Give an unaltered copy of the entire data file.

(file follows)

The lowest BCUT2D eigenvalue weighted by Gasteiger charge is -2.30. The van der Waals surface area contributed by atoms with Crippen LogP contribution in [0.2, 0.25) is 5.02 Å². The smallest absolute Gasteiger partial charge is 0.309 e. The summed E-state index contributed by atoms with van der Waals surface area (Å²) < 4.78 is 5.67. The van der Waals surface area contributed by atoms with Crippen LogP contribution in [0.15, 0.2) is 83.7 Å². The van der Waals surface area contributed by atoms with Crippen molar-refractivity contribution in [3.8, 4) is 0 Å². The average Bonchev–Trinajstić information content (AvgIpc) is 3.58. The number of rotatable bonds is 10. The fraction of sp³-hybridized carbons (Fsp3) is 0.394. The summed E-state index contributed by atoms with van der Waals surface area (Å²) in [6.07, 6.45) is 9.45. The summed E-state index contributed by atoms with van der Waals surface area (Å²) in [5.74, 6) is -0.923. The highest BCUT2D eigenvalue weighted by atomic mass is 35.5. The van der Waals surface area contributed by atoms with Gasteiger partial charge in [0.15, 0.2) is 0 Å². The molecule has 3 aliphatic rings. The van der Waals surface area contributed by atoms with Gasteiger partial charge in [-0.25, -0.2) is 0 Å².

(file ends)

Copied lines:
The lowest BCUT2D eigenvalue weighted by Gasteiger charge is -2.30. The van der Waals surface area contributed by atoms with Crippen LogP contribution in [0.2, 0.25) is 5.02 Å². The smallest absolute Gasteiger partial charge is 0.309 e. The summed E-state index contributed by atoms with van der Waals surface area (Å²) < 4.78 is 5.67. The van der Waals surface area contributed by atoms with Crippen LogP contribution in [0.15, 0.2) is 83.7 Å². The van der Waals surface area contributed by atoms with Crippen molar-refractivity contribution in [3.8, 4) is 0 Å². The average Bonchev–Trinajstić information content (AvgIpc) is 3.58. The number of rotatable bonds is 10. The fraction of sp³-hybridized carbons (Fsp3) is 0.394. The summed E-state index contributed by atoms with van der Waals surface area (Å²) in [6.07, 6.45) is 9.45. The summed E-state index contributed by atoms with van der Waals surface area (Å²) in [5.74, 6) is -0.923. The highest BCUT2D eigenvalue weighted by atomic mass is 35.5. The van der Waals surface area contributed by atoms with Gasteiger partial charge in [0.15, 0.2) is 0 Å². The molecule has 3 aliphatic rings. The van der Waals surface area contributed by atoms with Gasteiger partial charge in [-0.25, -0.2) is 0 Å².